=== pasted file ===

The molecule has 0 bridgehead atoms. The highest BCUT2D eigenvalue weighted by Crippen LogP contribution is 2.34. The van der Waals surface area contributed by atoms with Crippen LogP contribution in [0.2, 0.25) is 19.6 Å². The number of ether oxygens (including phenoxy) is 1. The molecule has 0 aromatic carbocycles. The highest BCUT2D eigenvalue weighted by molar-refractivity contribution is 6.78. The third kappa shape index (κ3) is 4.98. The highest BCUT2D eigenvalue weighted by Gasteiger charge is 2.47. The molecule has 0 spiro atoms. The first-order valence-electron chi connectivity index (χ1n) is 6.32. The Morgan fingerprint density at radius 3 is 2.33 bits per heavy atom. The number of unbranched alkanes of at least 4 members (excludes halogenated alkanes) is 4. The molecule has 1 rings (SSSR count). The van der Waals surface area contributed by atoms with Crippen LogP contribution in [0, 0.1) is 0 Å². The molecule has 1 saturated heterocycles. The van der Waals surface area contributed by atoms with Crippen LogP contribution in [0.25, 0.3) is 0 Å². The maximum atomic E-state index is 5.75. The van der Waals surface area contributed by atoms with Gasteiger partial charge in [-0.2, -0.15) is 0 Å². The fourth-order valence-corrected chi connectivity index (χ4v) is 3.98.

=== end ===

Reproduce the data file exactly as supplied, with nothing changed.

The molecule has 0 bridgehead atoms. The highest BCUT2D eigenvalue weighted by Crippen LogP contribution is 2.34. The van der Waals surface area contributed by atoms with Crippen LogP contribution in [0.2, 0.25) is 19.6 Å². The number of ether oxygens (including phenoxy) is 1. The molecule has 0 aromatic carbocycles. The highest BCUT2D eigenvalue weighted by molar-refractivity contribution is 6.78. The third kappa shape index (κ3) is 4.98. The highest BCUT2D eigenvalue weighted by Gasteiger charge is 2.47. The molecule has 0 spiro atoms. The first-order valence-electron chi connectivity index (χ1n) is 6.32. The Morgan fingerprint density at radius 3 is 2.33 bits per heavy atom. The number of unbranched alkanes of at least 4 members (excludes halogenated alkanes) is 4. The molecule has 1 rings (SSSR count). The van der Waals surface area contributed by atoms with Crippen LogP contribution in [0, 0.1) is 0 Å². The molecule has 1 saturated heterocycles. The van der Waals surface area contributed by atoms with Crippen LogP contribution in [0.25, 0.3) is 0 Å². The maximum atomic E-state index is 5.75. The van der Waals surface area contributed by atoms with Gasteiger partial charge in [-0.2, -0.15) is 0 Å². The fourth-order valence-corrected chi connectivity index (χ4v) is 3.98.